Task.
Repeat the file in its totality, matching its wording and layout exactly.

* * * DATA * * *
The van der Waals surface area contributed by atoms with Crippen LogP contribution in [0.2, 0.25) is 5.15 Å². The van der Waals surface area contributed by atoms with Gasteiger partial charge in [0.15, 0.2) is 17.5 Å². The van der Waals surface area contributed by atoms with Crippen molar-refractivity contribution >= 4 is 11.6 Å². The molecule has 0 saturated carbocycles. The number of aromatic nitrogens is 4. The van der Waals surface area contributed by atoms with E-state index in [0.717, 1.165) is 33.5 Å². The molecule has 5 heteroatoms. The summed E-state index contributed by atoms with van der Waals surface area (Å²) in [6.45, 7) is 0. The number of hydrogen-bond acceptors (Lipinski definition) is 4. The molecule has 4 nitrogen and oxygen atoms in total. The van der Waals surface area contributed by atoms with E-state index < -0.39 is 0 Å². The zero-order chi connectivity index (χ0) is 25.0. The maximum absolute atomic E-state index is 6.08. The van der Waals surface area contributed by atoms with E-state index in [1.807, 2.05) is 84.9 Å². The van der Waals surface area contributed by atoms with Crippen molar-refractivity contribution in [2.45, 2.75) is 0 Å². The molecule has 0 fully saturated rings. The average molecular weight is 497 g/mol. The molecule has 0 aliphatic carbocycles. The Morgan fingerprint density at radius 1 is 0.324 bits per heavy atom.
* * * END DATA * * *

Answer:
The van der Waals surface area contributed by atoms with Crippen LogP contribution in [0.2, 0.25) is 5.15 Å². The van der Waals surface area contributed by atoms with Gasteiger partial charge in [0.15, 0.2) is 17.5 Å². The van der Waals surface area contributed by atoms with Crippen molar-refractivity contribution >= 4 is 11.6 Å². The molecule has 0 saturated carbocycles. The number of aromatic nitrogens is 4. The van der Waals surface area contributed by atoms with E-state index in [0.717, 1.165) is 33.5 Å². The molecule has 5 heteroatoms. The summed E-state index contributed by atoms with van der Waals surface area (Å²) in [6.45, 7) is 0. The number of hydrogen-bond acceptors (Lipinski definition) is 4. The molecule has 4 nitrogen and oxygen atoms in total. The van der Waals surface area contributed by atoms with E-state index < -0.39 is 0 Å². The zero-order chi connectivity index (χ0) is 25.0. The maximum absolute atomic E-state index is 6.08. The van der Waals surface area contributed by atoms with E-state index in [1.807, 2.05) is 84.9 Å². The van der Waals surface area contributed by atoms with Crippen molar-refractivity contribution in [2.45, 2.75) is 0 Å². The molecule has 0 fully saturated rings. The average molecular weight is 497 g/mol. The molecule has 0 aliphatic carbocycles. The Morgan fingerprint density at radius 1 is 0.324 bits per heavy atom.